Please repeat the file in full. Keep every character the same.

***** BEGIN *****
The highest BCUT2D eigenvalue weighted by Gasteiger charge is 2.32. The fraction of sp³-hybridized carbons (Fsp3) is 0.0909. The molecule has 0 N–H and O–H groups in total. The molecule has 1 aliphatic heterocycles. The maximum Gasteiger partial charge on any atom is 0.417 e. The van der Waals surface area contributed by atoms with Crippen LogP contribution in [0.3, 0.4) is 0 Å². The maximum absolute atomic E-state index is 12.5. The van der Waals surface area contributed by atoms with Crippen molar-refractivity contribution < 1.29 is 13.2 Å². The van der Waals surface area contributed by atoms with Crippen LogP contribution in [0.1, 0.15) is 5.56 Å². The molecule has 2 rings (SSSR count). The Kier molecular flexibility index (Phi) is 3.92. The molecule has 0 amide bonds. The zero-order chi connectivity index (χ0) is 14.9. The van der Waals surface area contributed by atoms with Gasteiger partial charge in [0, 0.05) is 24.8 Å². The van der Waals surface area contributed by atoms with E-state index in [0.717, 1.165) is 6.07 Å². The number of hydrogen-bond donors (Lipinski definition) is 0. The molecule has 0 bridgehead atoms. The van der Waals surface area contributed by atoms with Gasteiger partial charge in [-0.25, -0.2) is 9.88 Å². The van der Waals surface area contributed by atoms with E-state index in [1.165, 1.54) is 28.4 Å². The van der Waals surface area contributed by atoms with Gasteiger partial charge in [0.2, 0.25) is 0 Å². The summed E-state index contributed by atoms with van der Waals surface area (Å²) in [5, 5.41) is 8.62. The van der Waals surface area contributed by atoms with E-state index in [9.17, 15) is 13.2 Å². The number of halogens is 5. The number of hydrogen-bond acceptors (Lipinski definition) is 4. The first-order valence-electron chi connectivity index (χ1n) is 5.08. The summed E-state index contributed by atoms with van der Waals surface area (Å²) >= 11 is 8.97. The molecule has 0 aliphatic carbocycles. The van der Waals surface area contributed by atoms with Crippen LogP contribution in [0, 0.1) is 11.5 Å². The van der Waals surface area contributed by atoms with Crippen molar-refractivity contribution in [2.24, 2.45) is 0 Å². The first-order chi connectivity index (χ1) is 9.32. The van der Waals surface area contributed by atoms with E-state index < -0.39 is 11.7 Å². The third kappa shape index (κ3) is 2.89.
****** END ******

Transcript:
The highest BCUT2D eigenvalue weighted by Gasteiger charge is 2.32. The fraction of sp³-hybridized carbons (Fsp3) is 0.0909. The molecule has 0 N–H and O–H groups in total. The molecule has 1 aliphatic heterocycles. The maximum Gasteiger partial charge on any atom is 0.417 e. The van der Waals surface area contributed by atoms with Crippen LogP contribution in [0.3, 0.4) is 0 Å². The maximum absolute atomic E-state index is 12.5. The van der Waals surface area contributed by atoms with Crippen molar-refractivity contribution < 1.29 is 13.2 Å². The van der Waals surface area contributed by atoms with Crippen LogP contribution in [0.1, 0.15) is 5.56 Å². The molecule has 2 rings (SSSR count). The Kier molecular flexibility index (Phi) is 3.92. The molecule has 0 amide bonds. The zero-order chi connectivity index (χ0) is 14.9. The van der Waals surface area contributed by atoms with Gasteiger partial charge in [0, 0.05) is 24.8 Å². The van der Waals surface area contributed by atoms with E-state index in [0.717, 1.165) is 6.07 Å². The number of hydrogen-bond donors (Lipinski definition) is 0. The molecule has 0 bridgehead atoms. The van der Waals surface area contributed by atoms with Gasteiger partial charge in [-0.25, -0.2) is 9.88 Å². The van der Waals surface area contributed by atoms with E-state index in [1.165, 1.54) is 28.4 Å². The van der Waals surface area contributed by atoms with Gasteiger partial charge in [0.2, 0.25) is 0 Å². The summed E-state index contributed by atoms with van der Waals surface area (Å²) in [5, 5.41) is 8.62. The van der Waals surface area contributed by atoms with E-state index in [9.17, 15) is 13.2 Å². The number of halogens is 5. The number of hydrogen-bond acceptors (Lipinski definition) is 4. The first-order valence-electron chi connectivity index (χ1n) is 5.08. The summed E-state index contributed by atoms with van der Waals surface area (Å²) >= 11 is 8.97. The molecule has 0 aliphatic carbocycles. The van der Waals surface area contributed by atoms with Crippen LogP contribution in [0, 0.1) is 11.5 Å². The van der Waals surface area contributed by atoms with Crippen molar-refractivity contribution in [2.24, 2.45) is 0 Å². The first-order chi connectivity index (χ1) is 9.32. The van der Waals surface area contributed by atoms with E-state index < -0.39 is 11.7 Å². The third kappa shape index (κ3) is 2.89.